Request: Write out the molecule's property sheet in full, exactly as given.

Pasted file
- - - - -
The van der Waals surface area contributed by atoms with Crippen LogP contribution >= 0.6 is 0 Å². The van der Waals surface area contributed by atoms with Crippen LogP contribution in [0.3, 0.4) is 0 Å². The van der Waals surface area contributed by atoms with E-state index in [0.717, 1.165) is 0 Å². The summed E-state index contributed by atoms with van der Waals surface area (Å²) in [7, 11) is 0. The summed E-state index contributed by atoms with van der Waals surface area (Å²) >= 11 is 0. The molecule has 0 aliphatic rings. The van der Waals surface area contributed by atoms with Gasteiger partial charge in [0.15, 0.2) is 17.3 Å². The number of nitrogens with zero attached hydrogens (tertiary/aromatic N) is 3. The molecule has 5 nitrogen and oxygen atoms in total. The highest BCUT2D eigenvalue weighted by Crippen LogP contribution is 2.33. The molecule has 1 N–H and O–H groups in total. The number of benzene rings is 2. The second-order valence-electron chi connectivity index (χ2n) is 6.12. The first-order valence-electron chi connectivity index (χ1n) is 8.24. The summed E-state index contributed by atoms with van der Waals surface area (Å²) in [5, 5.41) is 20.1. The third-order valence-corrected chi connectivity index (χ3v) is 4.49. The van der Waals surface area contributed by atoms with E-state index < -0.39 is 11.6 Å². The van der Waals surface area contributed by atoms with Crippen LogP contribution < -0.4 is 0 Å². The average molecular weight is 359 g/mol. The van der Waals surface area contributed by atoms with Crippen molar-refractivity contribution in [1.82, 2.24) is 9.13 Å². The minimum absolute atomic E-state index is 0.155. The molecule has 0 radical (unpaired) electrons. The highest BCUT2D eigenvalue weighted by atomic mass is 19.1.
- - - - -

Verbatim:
The van der Waals surface area contributed by atoms with Crippen LogP contribution >= 0.6 is 0 Å². The van der Waals surface area contributed by atoms with Crippen LogP contribution in [0.3, 0.4) is 0 Å². The van der Waals surface area contributed by atoms with E-state index in [0.717, 1.165) is 0 Å². The summed E-state index contributed by atoms with van der Waals surface area (Å²) in [7, 11) is 0. The summed E-state index contributed by atoms with van der Waals surface area (Å²) >= 11 is 0. The molecule has 0 aliphatic rings. The van der Waals surface area contributed by atoms with Gasteiger partial charge in [0.15, 0.2) is 17.3 Å². The number of nitrogens with zero attached hydrogens (tertiary/aromatic N) is 3. The molecule has 5 nitrogen and oxygen atoms in total. The highest BCUT2D eigenvalue weighted by Crippen LogP contribution is 2.33. The molecule has 1 N–H and O–H groups in total. The number of benzene rings is 2. The second-order valence-electron chi connectivity index (χ2n) is 6.12. The first-order valence-electron chi connectivity index (χ1n) is 8.24. The summed E-state index contributed by atoms with van der Waals surface area (Å²) in [5, 5.41) is 20.1. The third-order valence-corrected chi connectivity index (χ3v) is 4.49. The van der Waals surface area contributed by atoms with E-state index < -0.39 is 11.6 Å². The van der Waals surface area contributed by atoms with Crippen LogP contribution < -0.4 is 0 Å². The average molecular weight is 359 g/mol. The van der Waals surface area contributed by atoms with Crippen molar-refractivity contribution in [1.82, 2.24) is 9.13 Å². The minimum absolute atomic E-state index is 0.155. The molecule has 0 radical (unpaired) electrons. The highest BCUT2D eigenvalue weighted by atomic mass is 19.1.